Last night I saw Star Trek. All I can say is: Dude, Star Trek. Wow. I loved it. Spock, both young and old, stole the show. And Karl Urban as Bones McCoy, well, he was Bones, manic and panicked as ever. I’m not going to say much else to avoid the risk of spoilers, but, this is Star Trek rebooted. In a good way. My inner nerd is very pleased indeed—especially at the somewhat real possibility that there will be a sequel(s). Go see it.

Now… what to read next?

Useful, indeed

UPDATE: Apparently Gerard has been given the opportunity to fight for his position in the comic. See it here. I’m glad, even if the comic still represents condescending attitudes toward humanities students. No, the possibility for social commentary has not escaped me. I am, perhaps, more upset at the overall treatment of Gerard. A casual look at the PHD forums and other blogs that mention Gerard from PHD will show that his treatment has touched a raw nerve for humanities students.


Gerard was introduced in August 2007. He’s only been in four comics of PHD (Piled Higher and Deeper), this latest one being the last, apparently. It took some digging to find them but reading over them I’m a bit upset with PHD. Most of the time I still get their jokes because of being a DATA alum and because I have several friends who are engineers and scientists. For a while their one bone to the humanities was in Tajel’s character, an anthropologist, who I also enjoyed because of my anthropology minor. When they added Gerard, a medievalist!, I was even happier. Then they didn’t do anything with him. If anything, the few comics he’s been in have shown that the writers of PHD don’t have much respect toward literature grad students.

Gerard’s comics: Humanities (8/31/2007); Humanities vs. Social Sciences (9/3/2007); Post Avant-Garde Limericks (1/18/2008); Budget Cuts (5/8/2009).

Granted, perhaps these are supposed to be funny. Every literature student I know has encountered “What are you going to do with that?” more than once. I’ve even been demanded “Why?“, also on more than one occasion. As a result, I wouldn’t be surprised if many of us have inferiority complexes of some degree. Obviously I have the tendency to get defensive. Surely Jorge Cham could have thought of something else that was, perhaps, actually funny for the people for whom he apparently had made the character.*

What am I going to do as a medievalist? I’m going to study and learn where we came from, to better understand where we are now, and where we are going. I’m going to learn how people are the same throughout history, and how we are different, how our worldviews change, and what changes them. I’m learning how to learn so that I can do this my entire life. I’m going to research and write so I can share what I learn. I’m going to write and teach so that I can help shape the generation that follows me to be sensitive to all people, tolerant of cultures, to think critically and approach the world with curiosity. Above, all, I’m going to enjoy myself, because this is what I love to do. People who study literature and history stand in the proud tradition of continuing and shaping civilisation as we know it. Without medieval Irish monasteries, we wouldn’t have copies of manuscripts that were destroyed during Viking attacks. Without Arabic commentators, we wouldn’t have known about Aristotle. What would the world be like without Shakespeare? Milton? Goethe? Dickens? Hawthorne? Hemingway? Eliot? Pound? I could go on and on. A world without literature is a world that does not know itself. A major that is useful, indeed!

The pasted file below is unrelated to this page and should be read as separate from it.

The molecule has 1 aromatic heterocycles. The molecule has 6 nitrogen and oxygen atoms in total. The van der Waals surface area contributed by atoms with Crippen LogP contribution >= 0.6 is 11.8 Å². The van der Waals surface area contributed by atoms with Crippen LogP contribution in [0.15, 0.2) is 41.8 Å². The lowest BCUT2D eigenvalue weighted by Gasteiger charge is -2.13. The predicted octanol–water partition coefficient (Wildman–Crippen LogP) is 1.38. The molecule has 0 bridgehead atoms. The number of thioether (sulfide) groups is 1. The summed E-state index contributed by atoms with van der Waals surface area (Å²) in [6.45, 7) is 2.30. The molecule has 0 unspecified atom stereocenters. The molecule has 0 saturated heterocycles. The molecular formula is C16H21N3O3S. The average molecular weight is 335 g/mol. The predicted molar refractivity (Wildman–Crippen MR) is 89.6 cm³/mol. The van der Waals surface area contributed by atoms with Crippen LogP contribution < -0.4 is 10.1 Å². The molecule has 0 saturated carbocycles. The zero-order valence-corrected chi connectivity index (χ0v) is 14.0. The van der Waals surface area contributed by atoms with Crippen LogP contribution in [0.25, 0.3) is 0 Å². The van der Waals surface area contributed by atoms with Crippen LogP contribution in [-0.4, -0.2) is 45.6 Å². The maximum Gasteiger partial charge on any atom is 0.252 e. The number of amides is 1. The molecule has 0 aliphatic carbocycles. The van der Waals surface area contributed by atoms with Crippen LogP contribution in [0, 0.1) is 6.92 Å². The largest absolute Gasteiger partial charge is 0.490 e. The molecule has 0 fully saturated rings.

Continue reading

A note

I do live.

In the throes of this final essay. With luck, determination, caffeine, and unimaginable grace, I will have it done by Thursday.


Well, I had my last graduate class today. The text for this week was Books I, II, and XVI from the Scotichronicon. I enjoyed reading Books I and II more than I thought I would: it started by explaining the order of the world, the cardinal winds, and then the six ages from the beginning of the world to the ‘present’. I find it fascinating how the medieval mind sought to understand the universe. Here is an excerpt from the Third Age:

Joseph lived for 110 years (3549). Greece began to have crops. The Captivity of the Hebrews lasted for 154  years (3689). Atlas discovered astrology. In the 505th year f the third age the children of Israel crossed the Red Sea dryfoot. Moses ruled the people for 40 years (3729). The Hebrews became literate. Joshua ruled the people of Israel for 27 years. Erichtonius yoked the four-horse chariot in Troy. Othniel ruled for 40 years (3710). Cathmus or Cadmus gave the alphabet to the Greeks. Ehud ruled for 80 years (3876). Legends were invented. Deborah ruled for 40 years (3816). Apollo invented the lute and the art of medicine. Gideon ruled for 40 years (3955). Mercury invented the lyre. Abimelech ruled for three years (3958). Choral drama was invented in Greece. Tola ruled for 23 years (3958). Priam reigned in Troy.